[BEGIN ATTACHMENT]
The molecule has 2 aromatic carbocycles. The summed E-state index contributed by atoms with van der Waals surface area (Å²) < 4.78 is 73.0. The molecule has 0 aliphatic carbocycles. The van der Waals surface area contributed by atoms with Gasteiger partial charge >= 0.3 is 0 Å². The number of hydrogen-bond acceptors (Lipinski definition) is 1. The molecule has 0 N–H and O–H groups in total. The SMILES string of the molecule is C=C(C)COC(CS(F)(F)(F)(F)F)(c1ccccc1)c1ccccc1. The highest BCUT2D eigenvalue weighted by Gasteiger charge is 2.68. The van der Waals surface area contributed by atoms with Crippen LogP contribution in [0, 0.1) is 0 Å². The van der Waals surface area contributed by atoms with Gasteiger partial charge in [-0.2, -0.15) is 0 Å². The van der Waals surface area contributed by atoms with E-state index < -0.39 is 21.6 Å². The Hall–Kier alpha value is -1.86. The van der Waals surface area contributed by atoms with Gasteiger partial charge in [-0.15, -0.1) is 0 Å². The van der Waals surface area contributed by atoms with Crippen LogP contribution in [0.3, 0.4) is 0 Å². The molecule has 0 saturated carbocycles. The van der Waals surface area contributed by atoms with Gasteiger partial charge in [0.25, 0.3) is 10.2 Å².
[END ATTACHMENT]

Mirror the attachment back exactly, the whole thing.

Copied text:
The molecule has 2 aromatic carbocycles. The summed E-state index contributed by atoms with van der Waals surface area (Å²) < 4.78 is 73.0. The molecule has 0 aliphatic carbocycles. The van der Waals surface area contributed by atoms with Gasteiger partial charge >= 0.3 is 0 Å². The number of hydrogen-bond acceptors (Lipinski definition) is 1. The molecule has 0 N–H and O–H groups in total. The SMILES string of the molecule is C=C(C)COC(CS(F)(F)(F)(F)F)(c1ccccc1)c1ccccc1. The highest BCUT2D eigenvalue weighted by Gasteiger charge is 2.68. The van der Waals surface area contributed by atoms with Crippen LogP contribution in [0, 0.1) is 0 Å². The van der Waals surface area contributed by atoms with Gasteiger partial charge in [-0.2, -0.15) is 0 Å². The van der Waals surface area contributed by atoms with E-state index < -0.39 is 21.6 Å². The Hall–Kier alpha value is -1.86. The van der Waals surface area contributed by atoms with Gasteiger partial charge in [-0.15, -0.1) is 0 Å². The van der Waals surface area contributed by atoms with Crippen LogP contribution in [0.3, 0.4) is 0 Å². The molecule has 0 saturated carbocycles. The van der Waals surface area contributed by atoms with Gasteiger partial charge in [0.25, 0.3) is 10.2 Å².